The 50 million bucks was a big deal. That’s a big philanthropic commitment. If you had been in those meetings that I was actively a part of and helped get started, it was exactly about that. It goes back to this aggregation. One of the things that I noted was [our] complete inconsistency. Dealing with sovereign nations is a real challenging situation, but we would have attorneys who would interpret one thing one way in Arizona impacting the Pimas, and another attorney who would interpret something differently that would impact the Rosebud Tribe in a different way in the Dakotas. The same would happen to our credit teams who were approving loans to the Tribe for everything from gaming to other enterprises. One of the things I noticed was that you can’t have inconsistency.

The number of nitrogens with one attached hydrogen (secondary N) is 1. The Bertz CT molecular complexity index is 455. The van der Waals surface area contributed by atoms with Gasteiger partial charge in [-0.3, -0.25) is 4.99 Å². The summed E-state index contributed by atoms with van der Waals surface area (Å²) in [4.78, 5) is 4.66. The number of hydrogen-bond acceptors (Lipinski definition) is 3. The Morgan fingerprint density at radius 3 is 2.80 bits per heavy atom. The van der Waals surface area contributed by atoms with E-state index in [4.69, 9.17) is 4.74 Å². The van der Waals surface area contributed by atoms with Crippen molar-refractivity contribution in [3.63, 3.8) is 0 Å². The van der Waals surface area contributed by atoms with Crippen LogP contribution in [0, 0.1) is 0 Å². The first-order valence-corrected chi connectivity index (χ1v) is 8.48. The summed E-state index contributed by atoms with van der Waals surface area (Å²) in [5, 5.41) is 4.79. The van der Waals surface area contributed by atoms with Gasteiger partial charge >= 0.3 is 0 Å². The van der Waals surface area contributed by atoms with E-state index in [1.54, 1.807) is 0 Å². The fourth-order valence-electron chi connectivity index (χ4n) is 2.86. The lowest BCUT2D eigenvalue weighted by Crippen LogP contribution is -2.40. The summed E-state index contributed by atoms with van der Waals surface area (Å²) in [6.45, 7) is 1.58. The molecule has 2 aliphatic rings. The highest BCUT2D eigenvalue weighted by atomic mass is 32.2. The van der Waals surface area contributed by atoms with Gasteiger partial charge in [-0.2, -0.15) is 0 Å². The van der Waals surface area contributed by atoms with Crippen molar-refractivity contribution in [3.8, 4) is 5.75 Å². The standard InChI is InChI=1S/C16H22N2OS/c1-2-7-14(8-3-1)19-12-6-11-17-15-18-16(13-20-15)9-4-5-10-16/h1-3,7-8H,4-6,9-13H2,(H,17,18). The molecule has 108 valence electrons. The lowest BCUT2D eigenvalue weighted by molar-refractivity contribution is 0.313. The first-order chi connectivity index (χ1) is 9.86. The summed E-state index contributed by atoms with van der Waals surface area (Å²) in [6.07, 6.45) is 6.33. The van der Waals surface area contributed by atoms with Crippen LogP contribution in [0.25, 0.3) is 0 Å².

We needed to have a common Wells Fargo approach to legal and credit matters. You could have a credit officer who has no experience with a sovereign nation, and if a transaction comes through and they don’t have the experience, they won’t know what to do. Whereas if you have someone who has worked with sovereign nations and worked with Tribes, you wouldn’t have that fear. It’s a big community, and having people with different levels of awareness, different levels of familiarity, really created this inconsistency in how we treated the Tribes. That’s just wrong. I think that we needed to get our act together and have a more consistent approach to things so that we can deliver more consistently and more effectively to Tribes from Washington state to Florida. That’s not going to happen overnight; that’s going to take a while. That’s the sort of thing that Dawson [Her Many Horses] is helping us do. Patty Juarez is helping us do that. On my team, I have one person who has really become an expert on philanthropy in Indian Country. You start to create content experts that we can spread across the whole enterprise who can provide a consistent, better experience for the Tribes.

Has Wells Fargo established formal best practices or an engagement policy to address how it handles relationships with Tribes? How does this corporate recalibration and employee education look internally?